Former Security Council Secretary Aleksandr Lebed says he hopes to cooperate with both Moscow Mayor Luzhkov and with Yabloko leader Grigorii Yavlinskii during the next presidential campaign, scheduled for 2000. In an interview published in "Komsomolskaya pravda" on 11 October, Lebed said he is also ready to work with First Deputy Prime Minister Nemtsov, who, he commented, has "many positive qualities." Lebed and Yavlinskii held unsuccessful consultations on forming an electoral alliance during the 1996 presidential campaign. Luzhkov has sharply criticized Lebed in the past, especially for the peace agreement Lebed negotiated with Chechnya in August 1996. Although Luzhkov has frequently denied harboring presidential ambitions, he, like Lebed, is seen as a leading contender for support from the "patriotic" wing of the Russian electorate.


Candidates representing the Communist Party made a strong showing in the 12 October elections to the Belgorod Oblast Duma, RFE/RL's Moscow bureau reported. Communists won 13 out of the 35 seats in the legislature. The remaining seats were won by candidates with no political party affiliation. Turnout was some 45 percent. The previous Duma approved virtually all the initiatives of Belgorod Governor Yevgenii Savchenko, but the new legislature is expected to be a force for the governor to reckon with. Communists candidates sharply criticized the oblast authorities during the Belgorod campaign.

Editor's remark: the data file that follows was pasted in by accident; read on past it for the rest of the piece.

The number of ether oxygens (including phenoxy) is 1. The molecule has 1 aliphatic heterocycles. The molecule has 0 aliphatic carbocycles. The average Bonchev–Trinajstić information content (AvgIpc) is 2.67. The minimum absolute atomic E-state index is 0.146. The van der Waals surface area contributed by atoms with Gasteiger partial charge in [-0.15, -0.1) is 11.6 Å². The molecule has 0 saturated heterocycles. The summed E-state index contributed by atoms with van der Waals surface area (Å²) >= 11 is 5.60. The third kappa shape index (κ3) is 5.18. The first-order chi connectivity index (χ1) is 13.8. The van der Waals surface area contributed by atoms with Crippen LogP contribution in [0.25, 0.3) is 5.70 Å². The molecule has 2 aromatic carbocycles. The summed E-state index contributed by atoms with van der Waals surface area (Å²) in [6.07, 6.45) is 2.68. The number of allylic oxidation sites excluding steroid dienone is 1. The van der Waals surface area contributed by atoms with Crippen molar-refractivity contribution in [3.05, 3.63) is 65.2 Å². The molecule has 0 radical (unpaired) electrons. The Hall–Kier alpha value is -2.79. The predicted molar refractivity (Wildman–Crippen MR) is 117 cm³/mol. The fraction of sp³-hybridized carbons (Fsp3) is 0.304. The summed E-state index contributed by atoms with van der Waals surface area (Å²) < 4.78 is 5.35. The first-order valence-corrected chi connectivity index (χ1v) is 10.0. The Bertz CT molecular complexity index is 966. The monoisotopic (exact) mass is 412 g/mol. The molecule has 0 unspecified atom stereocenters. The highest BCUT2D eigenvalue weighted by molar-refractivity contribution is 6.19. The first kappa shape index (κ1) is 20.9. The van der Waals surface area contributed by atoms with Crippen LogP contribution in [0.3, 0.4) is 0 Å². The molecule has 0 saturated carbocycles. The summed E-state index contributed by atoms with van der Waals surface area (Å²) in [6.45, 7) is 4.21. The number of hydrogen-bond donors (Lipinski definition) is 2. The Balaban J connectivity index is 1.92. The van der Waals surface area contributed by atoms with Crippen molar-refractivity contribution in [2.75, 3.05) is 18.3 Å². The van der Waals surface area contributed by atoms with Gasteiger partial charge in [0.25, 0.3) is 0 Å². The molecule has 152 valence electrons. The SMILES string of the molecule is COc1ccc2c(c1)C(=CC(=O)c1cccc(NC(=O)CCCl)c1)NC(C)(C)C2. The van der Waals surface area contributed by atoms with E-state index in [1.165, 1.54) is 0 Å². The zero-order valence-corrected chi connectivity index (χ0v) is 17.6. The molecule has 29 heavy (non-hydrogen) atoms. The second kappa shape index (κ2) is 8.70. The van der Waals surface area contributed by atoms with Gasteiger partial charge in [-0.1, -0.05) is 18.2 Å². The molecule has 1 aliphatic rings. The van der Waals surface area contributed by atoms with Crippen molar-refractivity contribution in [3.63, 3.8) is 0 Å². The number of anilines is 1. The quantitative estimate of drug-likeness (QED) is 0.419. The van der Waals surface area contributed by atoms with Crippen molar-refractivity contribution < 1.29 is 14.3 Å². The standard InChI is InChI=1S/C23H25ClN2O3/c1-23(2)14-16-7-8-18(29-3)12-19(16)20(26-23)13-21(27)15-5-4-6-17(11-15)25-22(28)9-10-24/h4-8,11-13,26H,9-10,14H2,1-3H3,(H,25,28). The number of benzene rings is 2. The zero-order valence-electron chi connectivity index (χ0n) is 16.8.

More than 1,000 people demonstrated in Leninsk-Kuznetskii, Kemerovo Oblast, on 12 October demanding the release of Mayor Gennadii Konyakhin, RFE/RL's Moscow bureau reported on 13 October. Konyakhin was recently arrested in Moscow on embezzlement charges and is in custody in Kemerovo (see "RFE/RL Newsline," 9 October 1997). In a telephone interview with RFE/RL, acting Leninsk-Kuznetskii Mayor Mark Guskov said more demonstrations in support of Konyakhin are planned. State Duma deputy Teimuraz Avaliani, the leader of the Kemerovo branch of the Communist Party, has asked the Prosecutor-General's Office to release Konyakhin pending trial, ITAR-TASS reported on 14 October. Vladimir Popov, the chairman of the Kemerovo Electoral Commission, has also said that Konyakhin has the right to continue to serve as mayor, despite the criminal case opened against him, according to the 14 October "Kommersant-Daily."


U.S. citizen Boris Jordan, the head of the investment bank MFK and the Renaissance Capital fund, has denied Security Council Deputy Secretary Boris Berezovskii's claim that his visa was revoked because he gained access to classified information, "Kommersant-Daily" reported on 14 October. At a Moscow press conference, Jordan blamed "unscrupulous competitors" of the Oneksimbank group, which includes MFK, for the incident. He also warned that the "provocation" against him will hurt Russia's image with foreign investors (see "RFE/RL Newsline," 10 and 13 October 1997). "Nezavisimaya gazeta," partly financed by Berezovskii's LogoVAZ group, reported on 14 October that MFK services accounts of the Russian arms exporter Rosvooruzhenie. The newspaper also said Jordan's investment activities have long been monitored by Russian security services. It suggested that Jordan's September appointment as head of MFK prompted the decision to revoke his visa.